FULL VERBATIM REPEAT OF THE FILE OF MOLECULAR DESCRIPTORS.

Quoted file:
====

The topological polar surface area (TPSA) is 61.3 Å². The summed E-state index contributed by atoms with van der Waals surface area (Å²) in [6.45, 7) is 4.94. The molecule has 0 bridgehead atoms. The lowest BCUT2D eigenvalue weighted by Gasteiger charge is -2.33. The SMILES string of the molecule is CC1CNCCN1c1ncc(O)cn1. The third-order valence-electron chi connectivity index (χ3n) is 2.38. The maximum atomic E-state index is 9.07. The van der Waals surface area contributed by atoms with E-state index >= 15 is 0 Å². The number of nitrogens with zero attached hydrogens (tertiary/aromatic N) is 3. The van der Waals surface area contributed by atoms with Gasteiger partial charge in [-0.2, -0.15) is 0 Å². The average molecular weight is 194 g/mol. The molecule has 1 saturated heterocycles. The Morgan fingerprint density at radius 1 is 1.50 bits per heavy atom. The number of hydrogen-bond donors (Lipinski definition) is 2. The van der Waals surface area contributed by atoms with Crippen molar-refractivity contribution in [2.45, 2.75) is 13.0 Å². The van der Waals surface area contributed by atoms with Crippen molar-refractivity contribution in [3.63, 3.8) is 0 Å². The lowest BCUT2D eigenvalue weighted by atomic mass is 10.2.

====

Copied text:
The topological polar surface area (TPSA) is 61.3 Å². The summed E-state index contributed by atoms with van der Waals surface area (Å²) in [6.45, 7) is 4.94. The molecule has 0 bridgehead atoms. The lowest BCUT2D eigenvalue weighted by Gasteiger charge is -2.33. The SMILES string of the molecule is CC1CNCCN1c1ncc(O)cn1. The third-order valence-electron chi connectivity index (χ3n) is 2.38. The maximum atomic E-state index is 9.07. The van der Waals surface area contributed by atoms with E-state index >= 15 is 0 Å². The number of nitrogens with zero attached hydrogens (tertiary/aromatic N) is 3. The van der Waals surface area contributed by atoms with Gasteiger partial charge in [-0.2, -0.15) is 0 Å². The average molecular weight is 194 g/mol. The molecule has 1 saturated heterocycles. The Morgan fingerprint density at radius 1 is 1.50 bits per heavy atom. The number of hydrogen-bond donors (Lipinski definition) is 2. The van der Waals surface area contributed by atoms with Crippen molar-refractivity contribution in [2.45, 2.75) is 13.0 Å². The van der Waals surface area contributed by atoms with Crippen molar-refractivity contribution in [3.63, 3.8) is 0 Å². The lowest BCUT2D eigenvalue weighted by atomic mass is 10.2.